The Pros & Cons of Putting a Baby Up for Adoption

Putting a child up for adoption is a very serious decision that can change the rest of your life as well as the life of your child. Many times, adoption leads to a complete relinquishing of parental rights and offers no guarantee that the biological parents will be able to interact with their child in the future. Yet some parents find themselves in situations where they are unable to provide for their child, be it financially or emotionally. When this occurs, adoption can lead to a better life for the child, but there are pros and cons to such a decision.

Giving up a child for adoption can be a very stressful process for the biological parents. (Image: iulianvalentin/iStock/Getty Images)

Improved Quality of Life

Many parents seek adoption because they do not believe they can provide for their child. In this scenario, the child ends up being placed with a family that is able to provide in ways the biological parent or parents cannot. The child is much more likely to grow up in a stable home environment and enjoy a higher standard of living and the increased opportunities that come with it. But this benefit sometimes can extend to the biological parents. No longer encumbered by the need to provide for a child, the biological parents' finances become more flexible.

Sense of Loss

The adoption process and subsequent loss of a child often leaves the biological parents with a deep sense of loss, according to Grief is likely to set in, and it may reside within a parent for years after the adoption. Some individuals may continue to be haunted by their decision to give their child up for adoption, feeling haunted and regretful of their decision--regardless of whether it was the right decision at the time of the adoption.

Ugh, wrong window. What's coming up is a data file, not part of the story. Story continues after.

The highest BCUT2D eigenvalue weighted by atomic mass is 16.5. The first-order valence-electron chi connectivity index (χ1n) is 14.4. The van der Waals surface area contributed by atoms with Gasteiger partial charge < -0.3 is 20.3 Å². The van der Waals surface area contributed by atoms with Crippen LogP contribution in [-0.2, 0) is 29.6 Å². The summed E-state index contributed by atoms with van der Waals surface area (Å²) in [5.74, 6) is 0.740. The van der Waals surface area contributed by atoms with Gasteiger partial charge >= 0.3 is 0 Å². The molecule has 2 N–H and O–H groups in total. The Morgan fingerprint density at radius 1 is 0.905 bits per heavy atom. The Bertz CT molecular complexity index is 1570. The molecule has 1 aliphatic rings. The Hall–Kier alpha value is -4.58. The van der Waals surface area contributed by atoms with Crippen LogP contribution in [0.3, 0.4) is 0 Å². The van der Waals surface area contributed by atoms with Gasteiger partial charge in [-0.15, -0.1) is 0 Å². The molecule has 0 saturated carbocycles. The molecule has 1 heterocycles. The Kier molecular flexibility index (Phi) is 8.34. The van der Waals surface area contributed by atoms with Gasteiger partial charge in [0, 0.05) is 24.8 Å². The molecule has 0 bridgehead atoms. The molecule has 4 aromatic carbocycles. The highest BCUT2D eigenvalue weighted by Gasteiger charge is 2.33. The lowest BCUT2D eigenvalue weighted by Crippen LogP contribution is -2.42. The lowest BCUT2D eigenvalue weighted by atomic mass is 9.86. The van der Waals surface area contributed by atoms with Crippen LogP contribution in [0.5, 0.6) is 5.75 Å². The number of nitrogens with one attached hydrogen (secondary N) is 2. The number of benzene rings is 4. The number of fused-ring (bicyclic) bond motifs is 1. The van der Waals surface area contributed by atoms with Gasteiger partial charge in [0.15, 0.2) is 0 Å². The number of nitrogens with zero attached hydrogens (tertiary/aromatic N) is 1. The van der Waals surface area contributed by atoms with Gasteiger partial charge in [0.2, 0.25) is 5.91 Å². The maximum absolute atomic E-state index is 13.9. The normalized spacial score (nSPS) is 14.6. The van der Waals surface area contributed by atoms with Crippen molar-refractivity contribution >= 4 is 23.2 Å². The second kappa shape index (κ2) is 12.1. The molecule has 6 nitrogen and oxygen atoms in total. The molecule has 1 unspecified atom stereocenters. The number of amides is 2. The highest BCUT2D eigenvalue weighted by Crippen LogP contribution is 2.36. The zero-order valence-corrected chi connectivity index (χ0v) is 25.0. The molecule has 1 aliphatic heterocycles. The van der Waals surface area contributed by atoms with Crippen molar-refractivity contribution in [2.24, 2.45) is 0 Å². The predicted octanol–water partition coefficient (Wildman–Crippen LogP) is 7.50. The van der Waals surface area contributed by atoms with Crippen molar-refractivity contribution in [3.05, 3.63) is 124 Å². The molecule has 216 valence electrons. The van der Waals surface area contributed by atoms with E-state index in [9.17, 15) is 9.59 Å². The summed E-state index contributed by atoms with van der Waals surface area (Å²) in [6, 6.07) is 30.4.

Control Over Adoptive Parent Selection

A biological parent who chooses to give her child up for adoption can help decide who takes over guardianship of the child. This can accomplished by going through an adoption agency or by matching up with adoptive parents during pregnancy and conducting interviews to choose a family for your child. Through this, the parent of the child can enjoy more security over the type of family the child is born into. In some cases, agreements also can be made to allow the biological parent to keep in touch with the child and remain a part of the child's life.

Child Resentment

Many adoptive children grow up feeling bitter and resentful of their biological parents, even as they grow and mature into adults. These feelings are rooted in the abandonment that children feel they have suffered from. The adoptive parents sometimes can influence this outlook, but it remains a risk that a biological parent faces when choosing to give up her child.

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